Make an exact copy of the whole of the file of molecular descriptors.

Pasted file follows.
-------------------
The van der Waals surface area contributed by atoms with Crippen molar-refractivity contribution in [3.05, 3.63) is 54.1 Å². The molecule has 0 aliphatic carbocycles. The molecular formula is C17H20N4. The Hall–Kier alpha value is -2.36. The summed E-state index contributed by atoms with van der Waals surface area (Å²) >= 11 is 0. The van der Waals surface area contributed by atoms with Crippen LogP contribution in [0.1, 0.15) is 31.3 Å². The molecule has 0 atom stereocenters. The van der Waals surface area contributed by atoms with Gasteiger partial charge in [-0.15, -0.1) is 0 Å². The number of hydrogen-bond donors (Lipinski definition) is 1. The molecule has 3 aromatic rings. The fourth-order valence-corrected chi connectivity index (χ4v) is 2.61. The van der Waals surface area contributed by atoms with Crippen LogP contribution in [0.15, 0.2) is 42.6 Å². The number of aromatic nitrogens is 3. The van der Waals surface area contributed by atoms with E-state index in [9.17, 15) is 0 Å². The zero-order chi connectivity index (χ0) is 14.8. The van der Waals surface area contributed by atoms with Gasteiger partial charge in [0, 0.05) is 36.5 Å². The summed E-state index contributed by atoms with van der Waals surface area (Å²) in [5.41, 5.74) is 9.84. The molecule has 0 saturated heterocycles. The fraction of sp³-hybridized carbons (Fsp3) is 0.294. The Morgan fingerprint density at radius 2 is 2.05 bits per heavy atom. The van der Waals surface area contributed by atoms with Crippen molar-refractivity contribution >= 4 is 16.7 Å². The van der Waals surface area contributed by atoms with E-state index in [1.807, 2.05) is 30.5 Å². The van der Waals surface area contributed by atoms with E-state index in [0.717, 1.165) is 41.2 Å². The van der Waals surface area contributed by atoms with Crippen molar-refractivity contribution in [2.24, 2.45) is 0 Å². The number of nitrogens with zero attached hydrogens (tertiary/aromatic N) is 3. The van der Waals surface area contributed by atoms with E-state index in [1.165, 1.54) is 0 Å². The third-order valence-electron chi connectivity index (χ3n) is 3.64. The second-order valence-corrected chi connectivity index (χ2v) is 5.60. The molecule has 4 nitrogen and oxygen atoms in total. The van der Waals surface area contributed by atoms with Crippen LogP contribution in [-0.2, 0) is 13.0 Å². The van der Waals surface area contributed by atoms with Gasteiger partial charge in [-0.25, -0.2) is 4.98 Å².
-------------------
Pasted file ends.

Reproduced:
The van der Waals surface area contributed by atoms with Crippen molar-refractivity contribution in [3.05, 3.63) is 54.1 Å². The molecule has 0 aliphatic carbocycles. The molecular formula is C17H20N4. The Hall–Kier alpha value is -2.36. The summed E-state index contributed by atoms with van der Waals surface area (Å²) >= 11 is 0. The van der Waals surface area contributed by atoms with Crippen LogP contribution in [0.1, 0.15) is 31.3 Å². The molecule has 0 atom stereocenters. The van der Waals surface area contributed by atoms with Gasteiger partial charge in [-0.15, -0.1) is 0 Å². The number of hydrogen-bond donors (Lipinski definition) is 1. The molecule has 3 aromatic rings. The fourth-order valence-corrected chi connectivity index (χ4v) is 2.61. The van der Waals surface area contributed by atoms with Crippen LogP contribution in [0.15, 0.2) is 42.6 Å². The number of aromatic nitrogens is 3. The van der Waals surface area contributed by atoms with E-state index in [9.17, 15) is 0 Å². The zero-order chi connectivity index (χ0) is 14.8. The van der Waals surface area contributed by atoms with Gasteiger partial charge in [0, 0.05) is 36.5 Å². The summed E-state index contributed by atoms with van der Waals surface area (Å²) in [5.41, 5.74) is 9.84. The molecule has 0 saturated heterocycles. The fraction of sp³-hybridized carbons (Fsp3) is 0.294. The Morgan fingerprint density at radius 2 is 2.05 bits per heavy atom. The van der Waals surface area contributed by atoms with Crippen molar-refractivity contribution >= 4 is 16.7 Å². The van der Waals surface area contributed by atoms with E-state index in [1.807, 2.05) is 30.5 Å². The van der Waals surface area contributed by atoms with E-state index in [0.717, 1.165) is 41.2 Å². The van der Waals surface area contributed by atoms with Crippen molar-refractivity contribution in [2.24, 2.45) is 0 Å². The number of nitrogens with zero attached hydrogens (tertiary/aromatic N) is 3. The van der Waals surface area contributed by atoms with E-state index in [1.165, 1.54) is 0 Å². The third-order valence-electron chi connectivity index (χ3n) is 3.64. The second-order valence-corrected chi connectivity index (χ2v) is 5.60. The molecule has 4 nitrogen and oxygen atoms in total. The van der Waals surface area contributed by atoms with Crippen LogP contribution in [-0.2, 0) is 13.0 Å². The van der Waals surface area contributed by atoms with Gasteiger partial charge in [-0.25, -0.2) is 4.98 Å².